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Forcing Photons to Misbehave

Category: Science & Technology
Posted: April 19, 2013 06:45AM
Author: Guest_Jim_*

Just about anyone who has worked with quantum mechanics will agree that it is weird. One of the reasons for this consensus is that it is very counterintuitive compared to the classical mechanics that dominate the world around us. Researchers at the University of Vienna and many other institutions have recently taken a major step towards confirming that quantum mechanics is not only counterintuitive but contradicts classic mechanics.

Entanglement is one of the more fundamental phenomena of quantum mechanics as it demonstrates how the states of particles can be made dependent on each other. This is where the contradiction can exist, if two entangled particles have their states measured while being too far away for the information of one particle's state to reach the other. Experiments have been created to test if indeed entanglement is a purely quantum mechanical phenomenon or if some classical process can explain it, but none have been strict enough to settle the question until now. The researchers' new experiment is able to capture every single entangled photon created, thereby leaving no doubt of what happens.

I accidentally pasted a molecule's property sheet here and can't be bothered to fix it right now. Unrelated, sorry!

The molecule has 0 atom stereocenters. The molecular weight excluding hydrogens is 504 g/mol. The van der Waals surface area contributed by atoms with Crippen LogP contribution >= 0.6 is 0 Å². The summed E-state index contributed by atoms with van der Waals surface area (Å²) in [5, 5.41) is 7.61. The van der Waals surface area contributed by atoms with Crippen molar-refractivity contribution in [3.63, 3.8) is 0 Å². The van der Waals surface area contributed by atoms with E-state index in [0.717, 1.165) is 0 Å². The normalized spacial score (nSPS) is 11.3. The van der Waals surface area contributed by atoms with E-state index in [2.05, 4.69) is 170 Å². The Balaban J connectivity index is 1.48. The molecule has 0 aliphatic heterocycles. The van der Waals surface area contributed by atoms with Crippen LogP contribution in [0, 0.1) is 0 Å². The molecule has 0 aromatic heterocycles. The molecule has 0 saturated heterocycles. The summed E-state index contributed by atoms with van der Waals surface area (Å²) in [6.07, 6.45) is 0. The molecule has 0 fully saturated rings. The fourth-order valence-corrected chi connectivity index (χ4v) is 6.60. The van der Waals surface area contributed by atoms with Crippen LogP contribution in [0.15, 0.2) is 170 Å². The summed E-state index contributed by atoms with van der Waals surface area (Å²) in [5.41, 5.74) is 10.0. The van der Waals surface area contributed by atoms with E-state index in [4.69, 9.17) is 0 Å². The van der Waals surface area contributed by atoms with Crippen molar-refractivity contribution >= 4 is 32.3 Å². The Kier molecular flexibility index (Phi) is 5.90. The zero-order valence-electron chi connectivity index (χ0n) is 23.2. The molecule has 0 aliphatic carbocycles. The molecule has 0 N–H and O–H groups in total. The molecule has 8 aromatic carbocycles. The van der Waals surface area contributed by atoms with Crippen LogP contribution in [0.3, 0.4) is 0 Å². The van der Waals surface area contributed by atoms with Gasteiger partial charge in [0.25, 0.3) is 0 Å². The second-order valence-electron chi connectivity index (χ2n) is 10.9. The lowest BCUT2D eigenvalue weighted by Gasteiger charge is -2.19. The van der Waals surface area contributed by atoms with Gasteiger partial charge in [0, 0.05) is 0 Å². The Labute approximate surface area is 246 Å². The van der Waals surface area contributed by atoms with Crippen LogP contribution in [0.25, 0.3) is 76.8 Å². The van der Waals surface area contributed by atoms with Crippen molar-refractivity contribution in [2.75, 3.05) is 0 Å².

While the implications to how quantum and classical mechanics interact are the most obvious results of this experiment and those to come, this could lead to improved quantum cryptography. In theory quantum cryptography is secured against eavesdropping, but that protection is only perfect if entanglement is a purely quantum phenomenon, and so far, that appears to be the case.

Source: University of Vienna



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rajpal on April 30, 2013 05:53AM
Entangelment gets clarified when we realize that the transverse vector direction of polarization of photons, traveling along a ray of linearly polarized light, is not confined to a single plane of vibration, but has an angular spread of 90 degrees. http://vixra.org/pdf/1303.0174v1.pdf Linear Polarization, Graphical Representation

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